How to Care for Children With Chickenpox
Chickenpox is a highly contagious disease caused by a virus. Although the incidence of chickenpox has declined significantly since the development of the chickenpox vaccine, there are still children who develop chickenpox every year, say dermatologists from the American Academy of Dermatology. Fortunately, there is a lot parents can do at home to help ease their children’s symptoms.
“The best way to prevent chickenpox is to get the vaccine,” said board-certified pediatric dermatologist Sheila Fallon Friedlander MD, FAAD, a professor of pediatrics and dermatology at the University of California San Diego. “However, if your child still gets chickenpox, there are many ways to relieve his or her symptoms and prevent skin infections.”
According to Dr. Friedlander, the most common symptom of chickenpox is a rash that turns into itchy, fluid-filled blisters and then scabs. The rash usually shows up on the face, chest and back first and then spreads to the rest of the body.
Other signs and symptoms of chickenpox may include:
To help care for children with chickenpox, Dr. Friedlander recommends the following tips:
“For most healthy children, chickenpox clears on its own without treatment,” said Dr. Friedlander. "However, see a pediatrician or board-certified dermatologist if you have a newborn with chickenpox; if your child has a weakened immune system or has trouble breathing; or if any of the blisters become infected."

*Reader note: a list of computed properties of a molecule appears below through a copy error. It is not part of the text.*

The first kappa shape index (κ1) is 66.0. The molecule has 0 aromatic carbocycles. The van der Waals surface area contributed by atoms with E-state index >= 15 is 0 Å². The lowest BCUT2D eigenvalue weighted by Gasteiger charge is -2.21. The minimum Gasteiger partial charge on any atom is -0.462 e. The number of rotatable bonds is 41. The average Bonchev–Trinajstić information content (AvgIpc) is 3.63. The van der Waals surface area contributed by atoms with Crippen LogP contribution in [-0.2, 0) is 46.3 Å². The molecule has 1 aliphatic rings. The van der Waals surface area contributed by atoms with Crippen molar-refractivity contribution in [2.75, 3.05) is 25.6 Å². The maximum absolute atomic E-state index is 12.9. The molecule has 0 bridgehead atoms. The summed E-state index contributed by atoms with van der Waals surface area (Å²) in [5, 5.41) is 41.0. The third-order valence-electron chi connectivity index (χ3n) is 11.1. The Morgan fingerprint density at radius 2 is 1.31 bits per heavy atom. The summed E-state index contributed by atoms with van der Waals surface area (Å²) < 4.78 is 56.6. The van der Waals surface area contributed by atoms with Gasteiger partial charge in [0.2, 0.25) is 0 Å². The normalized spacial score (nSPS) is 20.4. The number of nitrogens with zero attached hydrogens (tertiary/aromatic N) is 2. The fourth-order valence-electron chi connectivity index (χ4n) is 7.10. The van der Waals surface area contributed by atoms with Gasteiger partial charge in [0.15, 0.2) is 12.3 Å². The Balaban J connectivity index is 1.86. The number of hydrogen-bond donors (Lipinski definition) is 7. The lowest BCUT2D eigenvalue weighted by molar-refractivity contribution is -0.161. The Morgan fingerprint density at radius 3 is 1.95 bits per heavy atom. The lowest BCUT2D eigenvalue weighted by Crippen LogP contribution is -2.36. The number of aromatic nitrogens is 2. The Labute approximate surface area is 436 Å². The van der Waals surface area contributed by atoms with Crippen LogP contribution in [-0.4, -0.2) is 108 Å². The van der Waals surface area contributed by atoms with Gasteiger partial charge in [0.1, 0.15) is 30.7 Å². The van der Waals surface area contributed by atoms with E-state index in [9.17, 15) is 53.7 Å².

Headquartered in Schaumburg, Ill., the American Academy of Dermatology, founded in 1938, is the largest, most influential, and most representative of all dermatologic associations. With a membership of more than 19,000 physicians worldwide, the AAD is committed to: advancing the diagnosis and medical, surgical and cosmetic treatment of the skin, hair and nails; advocating high standards in clinical practice, education, and research in dermatology; and supporting and enhancing patient care for a lifetime of healthier skin, hair and nails. For more information, contact the AAD at 1-888-462-DERM (3376) or aad.org. Follow the AAD on Facebook (American Academy of Dermatology), Twitter (@AADskin), or YouTube(AcademyofDermatology).